Foreign Policy and the Press: An Analysis of the New York Times' Coverage of U.S. Foreign Policy

By Nicholas O. Berry | Go to book overview

Introduction: The Press Is a Moon
and Not a Sun; It Only Reflects Light

THE CONVENTIONAL WISDOM

Early research on the press and foreign policy primarily concerns the press's role in foreign policymaking and administration. Bernard C. Cohen pathbreaking study, The Press and Foreign Policy, explores "the consequences, for the foreign policy making environment, of the way that the press defines and performs its job, and of the way that its output is assimilated by the participants in the process."1 According to Cohen, reporters see themselves as having two roles. As recorders of events, reporters inform, interpret, and explain foreign policy largely as a "neutral transmission belt." As participants in foreign policy, reporters question officials and criticize the government as representatives of the public. While recognizing the power of government, Cohen views the press as "a political actor of tremendous consequence." 2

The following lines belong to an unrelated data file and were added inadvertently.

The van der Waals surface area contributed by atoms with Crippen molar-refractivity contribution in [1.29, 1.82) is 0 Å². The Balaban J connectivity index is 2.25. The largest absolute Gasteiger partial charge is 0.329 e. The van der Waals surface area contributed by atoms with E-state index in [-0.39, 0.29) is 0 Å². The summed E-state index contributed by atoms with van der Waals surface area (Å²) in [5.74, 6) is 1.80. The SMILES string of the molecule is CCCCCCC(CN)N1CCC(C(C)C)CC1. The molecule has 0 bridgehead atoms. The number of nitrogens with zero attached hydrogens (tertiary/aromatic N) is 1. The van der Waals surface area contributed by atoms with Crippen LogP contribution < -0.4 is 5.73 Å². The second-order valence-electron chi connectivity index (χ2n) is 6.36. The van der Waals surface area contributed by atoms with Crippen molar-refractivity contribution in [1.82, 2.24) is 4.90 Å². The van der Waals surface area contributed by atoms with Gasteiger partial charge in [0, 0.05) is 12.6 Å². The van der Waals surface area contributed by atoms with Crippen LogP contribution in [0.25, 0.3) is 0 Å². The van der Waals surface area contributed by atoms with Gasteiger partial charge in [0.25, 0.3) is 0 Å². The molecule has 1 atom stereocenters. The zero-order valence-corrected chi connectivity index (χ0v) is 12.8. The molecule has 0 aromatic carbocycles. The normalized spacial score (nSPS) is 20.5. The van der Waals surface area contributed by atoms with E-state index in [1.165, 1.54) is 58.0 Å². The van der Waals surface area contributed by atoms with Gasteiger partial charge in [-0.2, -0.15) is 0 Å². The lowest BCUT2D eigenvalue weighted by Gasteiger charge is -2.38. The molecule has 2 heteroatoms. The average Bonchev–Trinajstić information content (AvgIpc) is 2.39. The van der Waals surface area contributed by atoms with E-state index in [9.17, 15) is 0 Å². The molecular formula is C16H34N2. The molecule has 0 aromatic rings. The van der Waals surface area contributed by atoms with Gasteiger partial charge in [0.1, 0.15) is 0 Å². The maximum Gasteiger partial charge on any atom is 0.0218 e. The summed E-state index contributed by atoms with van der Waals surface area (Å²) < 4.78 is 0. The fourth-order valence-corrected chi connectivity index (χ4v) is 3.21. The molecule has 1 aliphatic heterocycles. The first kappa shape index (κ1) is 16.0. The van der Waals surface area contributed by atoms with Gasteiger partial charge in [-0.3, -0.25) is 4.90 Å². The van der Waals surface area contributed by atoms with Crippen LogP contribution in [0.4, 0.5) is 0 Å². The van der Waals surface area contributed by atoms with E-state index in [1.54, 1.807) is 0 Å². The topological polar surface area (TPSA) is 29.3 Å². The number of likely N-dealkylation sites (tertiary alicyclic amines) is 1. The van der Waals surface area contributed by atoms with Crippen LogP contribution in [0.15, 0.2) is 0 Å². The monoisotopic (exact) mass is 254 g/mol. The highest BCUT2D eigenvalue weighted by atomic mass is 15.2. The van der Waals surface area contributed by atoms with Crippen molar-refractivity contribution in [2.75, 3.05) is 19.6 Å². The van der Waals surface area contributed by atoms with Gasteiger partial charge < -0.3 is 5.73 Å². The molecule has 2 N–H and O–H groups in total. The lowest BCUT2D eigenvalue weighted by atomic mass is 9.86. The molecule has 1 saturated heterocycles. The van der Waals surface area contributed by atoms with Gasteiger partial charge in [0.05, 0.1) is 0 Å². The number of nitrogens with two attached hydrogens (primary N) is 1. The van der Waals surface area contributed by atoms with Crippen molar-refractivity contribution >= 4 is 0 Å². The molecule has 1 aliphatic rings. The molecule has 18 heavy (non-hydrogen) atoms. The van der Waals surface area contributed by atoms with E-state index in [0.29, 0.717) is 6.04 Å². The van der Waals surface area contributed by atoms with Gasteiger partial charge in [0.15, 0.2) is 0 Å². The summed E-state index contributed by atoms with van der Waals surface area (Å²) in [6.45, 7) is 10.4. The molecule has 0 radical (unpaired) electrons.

James Reston The Artillery of the Press also emphasizes the participatory role of journalists in getting the news. He pleads for a more active press in getting the facts, in revealing causes, and in criticizing U.S. foreign policy. Other studies produce variations on the theme of the press as an active participant in foreign policy. Peter Braestrup, in The Big Story: How the American Press and Television Reported and Interpreted the Crisis of Tet 1968 in Vietnam and Washington, argues that the press distorted reality by reporting Tet as a military disaster for U.S. policy. A more recent study by Martin Linsky, Impact: How the Press Affects Federal Policymaking, finds that policymakers believe the Washington press has a large impact on federal policy, from agenda setting to policy evaluation.

Other studies reverse direction. They focus more on how the Washington foreign policy establishment influences, even controls, what the press prints on

-xi-

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Foreign Policy and the Press: An Analysis of the New York Times' Coverage of U.S. Foreign Policy
Table of contents

Table of contents

  • Title Page iii
  • Contents vii
  • Preface ix
  • Introduction xi
  • 1- Kennedy and the Bay of Pigs 1
  • 2- Johnson and Vietnam 27
  • 3- Nixon and Cambodia: the Press And the President Part Company 53
  • 4- Carter and the Iranian Hostages 81
  • 5- Reagan and the Intervention in Lebanon 109
  • 6- Findings, Implications, And Conclusions 139
  • Appendix A 153
  • Appendix B 155
  • Selected Bibliography 159
  • Index 161
  • About the Author *
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